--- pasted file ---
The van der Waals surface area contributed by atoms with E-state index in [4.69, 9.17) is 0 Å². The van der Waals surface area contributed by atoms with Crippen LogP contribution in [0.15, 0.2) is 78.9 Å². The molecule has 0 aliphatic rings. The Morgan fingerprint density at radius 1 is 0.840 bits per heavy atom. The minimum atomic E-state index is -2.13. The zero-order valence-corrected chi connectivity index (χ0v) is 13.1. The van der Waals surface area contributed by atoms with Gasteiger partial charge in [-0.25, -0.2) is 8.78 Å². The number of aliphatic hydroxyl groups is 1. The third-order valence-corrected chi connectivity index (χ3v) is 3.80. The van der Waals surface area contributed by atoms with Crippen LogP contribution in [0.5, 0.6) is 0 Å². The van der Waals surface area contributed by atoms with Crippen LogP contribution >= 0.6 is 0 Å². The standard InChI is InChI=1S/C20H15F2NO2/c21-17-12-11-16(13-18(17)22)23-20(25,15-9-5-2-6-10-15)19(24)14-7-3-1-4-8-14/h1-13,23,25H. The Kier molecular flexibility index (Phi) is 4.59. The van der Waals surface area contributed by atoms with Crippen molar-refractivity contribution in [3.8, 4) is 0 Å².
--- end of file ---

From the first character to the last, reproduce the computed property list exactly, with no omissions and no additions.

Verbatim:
The van der Waals surface area contributed by atoms with E-state index in [4.69, 9.17) is 0 Å². The van der Waals surface area contributed by atoms with Crippen LogP contribution in [0.15, 0.2) is 78.9 Å². The molecule has 0 aliphatic rings. The Morgan fingerprint density at radius 1 is 0.840 bits per heavy atom. The minimum atomic E-state index is -2.13. The zero-order valence-corrected chi connectivity index (χ0v) is 13.1. The van der Waals surface area contributed by atoms with Gasteiger partial charge in [-0.25, -0.2) is 8.78 Å². The number of aliphatic hydroxyl groups is 1. The third-order valence-corrected chi connectivity index (χ3v) is 3.80. The van der Waals surface area contributed by atoms with Crippen LogP contribution in [0.5, 0.6) is 0 Å². The van der Waals surface area contributed by atoms with Crippen LogP contribution >= 0.6 is 0 Å². The standard InChI is InChI=1S/C20H15F2NO2/c21-17-12-11-16(13-18(17)22)23-20(25,15-9-5-2-6-10-15)19(24)14-7-3-1-4-8-14/h1-13,23,25H. The Kier molecular flexibility index (Phi) is 4.59. The van der Waals surface area contributed by atoms with Crippen molar-refractivity contribution in [3.8, 4) is 0 Å².